Tendon Transfers for Low Median Nerve Lesions: Camitiz Procedure
- combined injuries of the median and ulnar nerves:
- nerve repair
- median nerve repair at the wrist
- patient's ability to oppose is weak, and the FPL provides most of the strength in flexion;
- loss of the radial two lumbricals is not clinically significant;
- opposition is attempted but cannot be done because of atrophy of the opponens and APB;
- thumb abduction strength will decrease on average by 70%, but in some cases losses will not be this severe if there is retention of function of FPB;
- thumb may remain supinated;
- in general, 1/3 of patients do not need opponensplasty since adequate thumb abduction is gained from other muscles;
- "opponens symptom:"
- based on the observation that loss of the opponens muscle function, the EPL and the EPB cannot fully extend the thumb MP joint;
- it is due to the integral functional relationship between the EPL and the opponens muscle;
- Prerequisites for tendon transfers:
- strong FPL and a strong EPL;
- absence of wide web space;
- adequate thumb sensation;
- stable metacarpophalangeal joint (w/ adequate extension) (if this is not case, then consider a concomitant MP fusion);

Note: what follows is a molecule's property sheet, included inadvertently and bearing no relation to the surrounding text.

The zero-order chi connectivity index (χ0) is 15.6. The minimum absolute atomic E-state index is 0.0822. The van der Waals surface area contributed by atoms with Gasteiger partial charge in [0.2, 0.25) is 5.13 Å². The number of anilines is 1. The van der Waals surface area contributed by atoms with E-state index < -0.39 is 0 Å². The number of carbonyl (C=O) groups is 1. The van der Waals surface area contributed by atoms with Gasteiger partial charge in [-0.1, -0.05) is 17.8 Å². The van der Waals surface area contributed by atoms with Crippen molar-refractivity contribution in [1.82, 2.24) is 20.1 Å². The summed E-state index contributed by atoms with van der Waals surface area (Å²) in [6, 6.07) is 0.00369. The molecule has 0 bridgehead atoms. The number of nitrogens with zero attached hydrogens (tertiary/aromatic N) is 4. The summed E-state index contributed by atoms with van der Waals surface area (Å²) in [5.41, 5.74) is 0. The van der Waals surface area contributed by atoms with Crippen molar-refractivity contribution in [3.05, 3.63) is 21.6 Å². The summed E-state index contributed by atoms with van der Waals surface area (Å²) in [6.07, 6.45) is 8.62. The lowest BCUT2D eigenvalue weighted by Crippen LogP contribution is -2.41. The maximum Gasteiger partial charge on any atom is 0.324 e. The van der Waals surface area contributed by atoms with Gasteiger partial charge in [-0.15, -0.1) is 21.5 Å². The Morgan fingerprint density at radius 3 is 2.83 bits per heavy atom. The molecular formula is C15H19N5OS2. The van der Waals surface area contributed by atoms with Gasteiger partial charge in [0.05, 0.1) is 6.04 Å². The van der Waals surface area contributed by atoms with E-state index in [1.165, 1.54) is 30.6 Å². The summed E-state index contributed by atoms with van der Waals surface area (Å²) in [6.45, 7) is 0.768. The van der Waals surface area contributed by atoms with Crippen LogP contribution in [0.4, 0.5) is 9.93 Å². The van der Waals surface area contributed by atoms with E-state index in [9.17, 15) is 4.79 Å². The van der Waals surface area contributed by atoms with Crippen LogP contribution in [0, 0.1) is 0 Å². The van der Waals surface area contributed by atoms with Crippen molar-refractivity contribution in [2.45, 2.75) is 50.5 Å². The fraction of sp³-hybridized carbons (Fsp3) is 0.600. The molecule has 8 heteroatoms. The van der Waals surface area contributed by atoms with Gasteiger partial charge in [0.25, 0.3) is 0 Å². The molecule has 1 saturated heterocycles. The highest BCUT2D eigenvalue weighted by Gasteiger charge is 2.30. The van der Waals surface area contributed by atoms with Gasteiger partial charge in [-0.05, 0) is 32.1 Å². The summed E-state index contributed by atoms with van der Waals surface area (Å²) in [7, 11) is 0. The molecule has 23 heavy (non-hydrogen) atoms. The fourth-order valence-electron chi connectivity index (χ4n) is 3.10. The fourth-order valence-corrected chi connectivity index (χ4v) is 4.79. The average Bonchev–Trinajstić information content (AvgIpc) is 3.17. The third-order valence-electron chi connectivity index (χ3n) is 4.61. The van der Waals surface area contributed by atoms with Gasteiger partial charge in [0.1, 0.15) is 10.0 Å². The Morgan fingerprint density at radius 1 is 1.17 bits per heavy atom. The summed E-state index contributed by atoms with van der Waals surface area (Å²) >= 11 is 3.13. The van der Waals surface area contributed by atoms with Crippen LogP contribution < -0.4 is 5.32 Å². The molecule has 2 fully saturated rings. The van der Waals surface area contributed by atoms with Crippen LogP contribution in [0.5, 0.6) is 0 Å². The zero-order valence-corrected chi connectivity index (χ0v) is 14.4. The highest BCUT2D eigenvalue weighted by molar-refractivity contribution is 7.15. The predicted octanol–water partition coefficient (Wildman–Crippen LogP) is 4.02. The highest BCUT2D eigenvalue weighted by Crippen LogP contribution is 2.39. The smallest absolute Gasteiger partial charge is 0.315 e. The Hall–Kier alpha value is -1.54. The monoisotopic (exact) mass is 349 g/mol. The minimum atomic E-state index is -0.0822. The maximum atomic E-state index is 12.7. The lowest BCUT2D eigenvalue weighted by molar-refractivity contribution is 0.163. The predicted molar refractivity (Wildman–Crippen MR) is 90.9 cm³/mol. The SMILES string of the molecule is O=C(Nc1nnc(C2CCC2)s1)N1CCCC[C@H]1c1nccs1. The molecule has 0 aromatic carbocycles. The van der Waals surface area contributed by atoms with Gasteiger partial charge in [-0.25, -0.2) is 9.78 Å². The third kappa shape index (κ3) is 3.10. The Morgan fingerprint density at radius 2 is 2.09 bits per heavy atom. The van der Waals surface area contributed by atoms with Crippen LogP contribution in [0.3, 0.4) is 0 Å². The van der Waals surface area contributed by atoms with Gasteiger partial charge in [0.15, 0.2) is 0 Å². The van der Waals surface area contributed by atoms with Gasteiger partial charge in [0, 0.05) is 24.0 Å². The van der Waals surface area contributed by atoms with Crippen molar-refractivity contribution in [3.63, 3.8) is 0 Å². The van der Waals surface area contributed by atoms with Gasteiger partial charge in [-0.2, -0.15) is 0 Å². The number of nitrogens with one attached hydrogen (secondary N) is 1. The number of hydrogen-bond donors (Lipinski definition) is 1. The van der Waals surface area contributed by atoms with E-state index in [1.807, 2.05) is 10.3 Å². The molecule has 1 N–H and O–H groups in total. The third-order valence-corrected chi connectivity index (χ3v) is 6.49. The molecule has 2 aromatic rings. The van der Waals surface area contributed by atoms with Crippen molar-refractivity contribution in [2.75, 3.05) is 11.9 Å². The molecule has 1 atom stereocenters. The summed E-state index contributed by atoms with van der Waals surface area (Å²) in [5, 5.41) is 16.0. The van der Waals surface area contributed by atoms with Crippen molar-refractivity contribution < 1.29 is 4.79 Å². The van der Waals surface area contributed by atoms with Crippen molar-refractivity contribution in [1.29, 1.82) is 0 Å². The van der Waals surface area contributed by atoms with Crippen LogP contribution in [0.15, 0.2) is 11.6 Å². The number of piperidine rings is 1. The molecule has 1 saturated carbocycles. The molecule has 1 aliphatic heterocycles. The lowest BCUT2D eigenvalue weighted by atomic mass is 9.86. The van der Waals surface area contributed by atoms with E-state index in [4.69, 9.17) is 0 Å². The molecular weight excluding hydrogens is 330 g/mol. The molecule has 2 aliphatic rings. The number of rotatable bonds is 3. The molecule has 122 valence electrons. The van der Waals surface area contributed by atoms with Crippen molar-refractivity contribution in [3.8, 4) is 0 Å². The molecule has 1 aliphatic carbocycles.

- stable pulley in region of the pisiform bone;
- strong motor for transfer;
- normal function of the FDS (if this is considered for transfer);
- polyneuropathy: (AML, MS, or Charcot Marie Tooth);
- consider ECRL opponenplasty or palmaris longus opponenplasty rather than opponenplasty w/ a more distal and weaker motor;
- with any attempted opponensplasty, it is important the the transfer lie in the direction of the APB;
- Camitiz Procedure:
- PL (and its palmar fascia) are transferred to the APB;
- consider passing the palmaris longus underneath the APB aponeurotic origin (on the carpal fascia) inorder to take advantage of a pulley effect
and attain a better abduction moment;
- the tendon is then passed distally and attached to the radial collateral ligament;
- this procedure should be considered in any adult undergoing a median nerve repair (the transfer acts as an internal splint)
Restoration of strong opposition after median-nerve or brachial plexus paralysis.
Abductor digiti quinti opponensplasty.
Tendon transfer for median and ulnar nerve paralysis.
The effects of low median nerve block on thumb abduction strength.
Immediate Camitz opponensplasty in acute thenar muscle injury.
Palmaris longus tendon transfer for augmentation of the thenar musculature in low median palsy.
Opponensplasty using palmaris longus tendon and flexor retinaculum pulley in patients with severe carpal tunnel syndrome
Original Text by Clifford R. Wheeless, III, MD.
Last updated by Data Trace Staff on Wednesday, April 11, 2012 11:09 am